The Masks We Wear
My husband and I moved to Michigan in August of 2020 and very quickly began attending a church in the area. Although we attend this church on a weekly basis we have not been able to get to know many of the staff or congregation due to COVID restrictions in our state. I have noticed that there is one guy who always welcomes guests and directs people to seats if needed. I thought I knew him, that was until this past week when he wasn’t wearing a mask. When we walked up he looked familiar but also very different. Why? First off, I have only ever seen him with a mask on, and second, that mask had been hiding a mustache the whole time. The fact that he had a mustache did not change anything about him, but it changed the image I had in my head of who he was. In other words, I had a false image in my head of what this man looked like and I had built a false understanding of who he was.
During COVID we were all encouraged to wear masks for the health and safety of ourselves and those around us. But if we are being honest a lot of us have been wearing a mask for much longer than that. It may not be a literal mask but many of us have been covering up who we really are by hiding behind something. For example, it could be the comedian that is always laughing and cutting up but is really hiding their depression. The high school athlete who seems to have it all, the grades, the girl, the car, and the scholarship but lives in fear of failure. It’s the housewife that puts on a good show for social media but turns to alcohol at night because she doesn’t feel good enough. I could continue with the list but I think you get the point.
It is hard to admit but most of us have something we are hiding behind so that everyone else thinks we are doing great even when we aren’t. A mask we wear to make others perceive us how we wish to be seen, not how we really are. No one wants to be seen as broken and flawed, yet all of us are. Romans 3:23 says, “for all have sinned and fall short of the glory of God,”. There is no perfect human other than Jesus, meaning all of us are broken and have flaws. Instead of masking these flaws we can be vulnerable and open with our trusted family and friends and allow them to love us in spite of our shortcomings. Second, we don’t want to ask for help from anyone but that help is exactly what is needed. There is a reason God created not just one but two in the Garden of Eden. As humans, we are designed to need one another and to need God. Genesis 2:18 says, “Then the Lord God said, ‘It is not good that the man should be alone; I will make him a helper fit for him.’ ” Although God is speaking to Adam and Eve in this passage, I think it also speaks to all forms of relationships, including ones outside marriage. We all need someone to talk to from time to time, someone who is trustworthy and will lead us closer to God.
Wearing a mask to hide is not a new problem, Adam and Eve felt they needed to hide from God once they had eaten from the forbidden fruit (Genesis 3). It was at this point sin entered the world and the human race began to hide from God. This created a barrier between the relationship God had intended between Himself and humans. Although today we may not be physically running from God, almost everyone at some point has tried to cover up sin and hide it from God or others. Take social media, for example, our accounts are full of the highlights of our lives but leave out any signs of struggles or hard times. This does two things to us; first, it forces us to compare our lives to the highlights of someone else's, and secondly, it encourages us to play up just how wonderful our lives are so others feel jealous. When we look through the lens of social media, everything gets distorted and misunderstood.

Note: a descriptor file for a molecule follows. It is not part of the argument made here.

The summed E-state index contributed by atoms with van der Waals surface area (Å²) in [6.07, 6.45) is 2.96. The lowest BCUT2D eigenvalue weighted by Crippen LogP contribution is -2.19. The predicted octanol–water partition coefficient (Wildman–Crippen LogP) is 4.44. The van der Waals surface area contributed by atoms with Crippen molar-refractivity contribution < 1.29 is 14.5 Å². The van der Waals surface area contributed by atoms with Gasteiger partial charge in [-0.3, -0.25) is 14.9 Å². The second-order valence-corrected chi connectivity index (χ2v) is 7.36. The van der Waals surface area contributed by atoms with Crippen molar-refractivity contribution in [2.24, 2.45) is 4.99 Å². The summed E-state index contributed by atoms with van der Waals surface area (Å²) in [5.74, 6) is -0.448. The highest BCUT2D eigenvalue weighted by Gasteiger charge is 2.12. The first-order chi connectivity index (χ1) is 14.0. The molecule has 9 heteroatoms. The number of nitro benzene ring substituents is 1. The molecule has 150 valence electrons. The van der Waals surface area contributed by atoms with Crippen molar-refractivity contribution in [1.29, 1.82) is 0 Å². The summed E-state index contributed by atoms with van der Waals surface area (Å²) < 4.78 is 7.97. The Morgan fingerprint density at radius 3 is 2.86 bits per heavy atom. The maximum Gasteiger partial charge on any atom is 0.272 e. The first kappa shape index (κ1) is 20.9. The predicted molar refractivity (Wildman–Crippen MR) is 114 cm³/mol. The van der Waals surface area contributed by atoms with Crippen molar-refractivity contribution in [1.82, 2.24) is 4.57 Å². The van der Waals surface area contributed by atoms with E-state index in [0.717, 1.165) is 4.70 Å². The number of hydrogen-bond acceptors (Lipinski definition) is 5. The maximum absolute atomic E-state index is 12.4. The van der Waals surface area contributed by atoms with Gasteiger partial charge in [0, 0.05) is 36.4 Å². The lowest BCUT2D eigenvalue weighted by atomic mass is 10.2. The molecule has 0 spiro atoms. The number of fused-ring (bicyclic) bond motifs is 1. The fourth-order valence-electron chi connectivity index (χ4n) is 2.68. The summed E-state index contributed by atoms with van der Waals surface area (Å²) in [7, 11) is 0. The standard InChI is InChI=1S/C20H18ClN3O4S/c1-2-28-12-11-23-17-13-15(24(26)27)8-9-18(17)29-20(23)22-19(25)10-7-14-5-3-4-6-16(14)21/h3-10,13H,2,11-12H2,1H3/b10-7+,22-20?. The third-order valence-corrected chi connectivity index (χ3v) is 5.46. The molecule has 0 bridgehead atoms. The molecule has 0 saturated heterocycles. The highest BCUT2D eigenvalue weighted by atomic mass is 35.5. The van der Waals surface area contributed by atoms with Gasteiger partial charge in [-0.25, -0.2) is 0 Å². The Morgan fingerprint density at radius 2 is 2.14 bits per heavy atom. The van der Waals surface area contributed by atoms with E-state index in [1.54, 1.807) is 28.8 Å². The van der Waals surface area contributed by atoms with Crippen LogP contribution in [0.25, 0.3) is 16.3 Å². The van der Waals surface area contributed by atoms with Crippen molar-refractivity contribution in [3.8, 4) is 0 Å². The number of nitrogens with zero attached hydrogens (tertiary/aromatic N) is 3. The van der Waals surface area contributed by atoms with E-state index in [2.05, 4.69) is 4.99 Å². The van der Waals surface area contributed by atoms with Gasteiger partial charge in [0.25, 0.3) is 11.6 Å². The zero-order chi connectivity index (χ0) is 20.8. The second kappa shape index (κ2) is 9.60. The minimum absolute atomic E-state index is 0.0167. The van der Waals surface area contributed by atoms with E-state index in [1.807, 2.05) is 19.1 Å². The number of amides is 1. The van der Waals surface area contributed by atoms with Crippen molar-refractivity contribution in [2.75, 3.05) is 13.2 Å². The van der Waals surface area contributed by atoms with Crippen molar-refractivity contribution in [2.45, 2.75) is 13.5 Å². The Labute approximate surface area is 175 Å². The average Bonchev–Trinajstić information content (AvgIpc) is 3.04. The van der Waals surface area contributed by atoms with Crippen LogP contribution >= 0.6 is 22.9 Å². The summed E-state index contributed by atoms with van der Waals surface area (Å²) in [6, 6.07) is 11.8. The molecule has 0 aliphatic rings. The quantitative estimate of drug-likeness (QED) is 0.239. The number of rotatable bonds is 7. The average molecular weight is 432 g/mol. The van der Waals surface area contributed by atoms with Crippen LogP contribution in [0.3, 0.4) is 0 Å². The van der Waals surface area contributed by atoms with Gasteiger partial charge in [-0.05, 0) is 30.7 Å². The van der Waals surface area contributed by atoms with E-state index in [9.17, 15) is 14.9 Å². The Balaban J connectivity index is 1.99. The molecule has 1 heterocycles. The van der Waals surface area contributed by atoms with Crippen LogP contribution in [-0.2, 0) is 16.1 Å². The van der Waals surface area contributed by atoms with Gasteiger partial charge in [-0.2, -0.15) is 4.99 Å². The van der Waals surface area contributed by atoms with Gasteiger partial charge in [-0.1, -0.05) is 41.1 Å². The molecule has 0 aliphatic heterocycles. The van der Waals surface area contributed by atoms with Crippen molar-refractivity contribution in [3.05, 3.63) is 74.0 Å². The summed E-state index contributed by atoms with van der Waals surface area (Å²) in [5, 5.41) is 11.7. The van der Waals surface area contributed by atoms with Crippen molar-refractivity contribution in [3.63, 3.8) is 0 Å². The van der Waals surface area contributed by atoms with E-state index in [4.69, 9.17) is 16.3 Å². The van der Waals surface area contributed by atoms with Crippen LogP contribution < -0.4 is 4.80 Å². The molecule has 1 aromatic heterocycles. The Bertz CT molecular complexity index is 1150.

Now that we have recognized the problem, how do we begin to take the mask off? First, we must look internally before we look outside of ourselves. Matthew 7:4-5 tells us that before we can help others with their shortcomings we must first look at our own shortcomings. Removing your own mask is a process that takes a lot of self-reflection and a deeper understanding of who God and who He has created you to be. The best place to start is in prayer, followed up with a reminder of who God created you to be through His scriptures. Steps on how to do this can be found in my Taking Inventory post. Once you have established what your mask is, it is time to confess and repent. We should confess our mask to God and ask Him to lead us in the way that takes us to the path of maskless living. I have found it helpful to go to a loyal and trustworthy friend or family member to confide in. This provides you with the accountability to stay the course. In this accountability, you must be willing to be completely vulnerable and truthful. Once you have taken this journey yourself you are more prepared to help someone else unmask. We must be loving and accepting when someone confides in us and reveals their mask to us. It is possible that when this person takes off their mask you realize that you barely even know who they truly are but, we should remember what Romans 3:23 tells us and allow them to open up to us with no judgment. If they are coming to you it is because they feel that you can provide them with the comfort and support they need during this process.
In closing, I challenge you to look at the masks you might still be wearing. Be bold enough to take off that mask and show everyone who you truly are and who God created you to be. God has created you beautifully and has never once told us that we need to be perfect to earn His love. Far from it actually! God tells us to come to Him in our failure, in our brokenness, in our sinful ways, and lean into His love. Allow His words to penetrate our ways and make the change in our hearts. Come as you are, free of the mask you wear to hide from the world.
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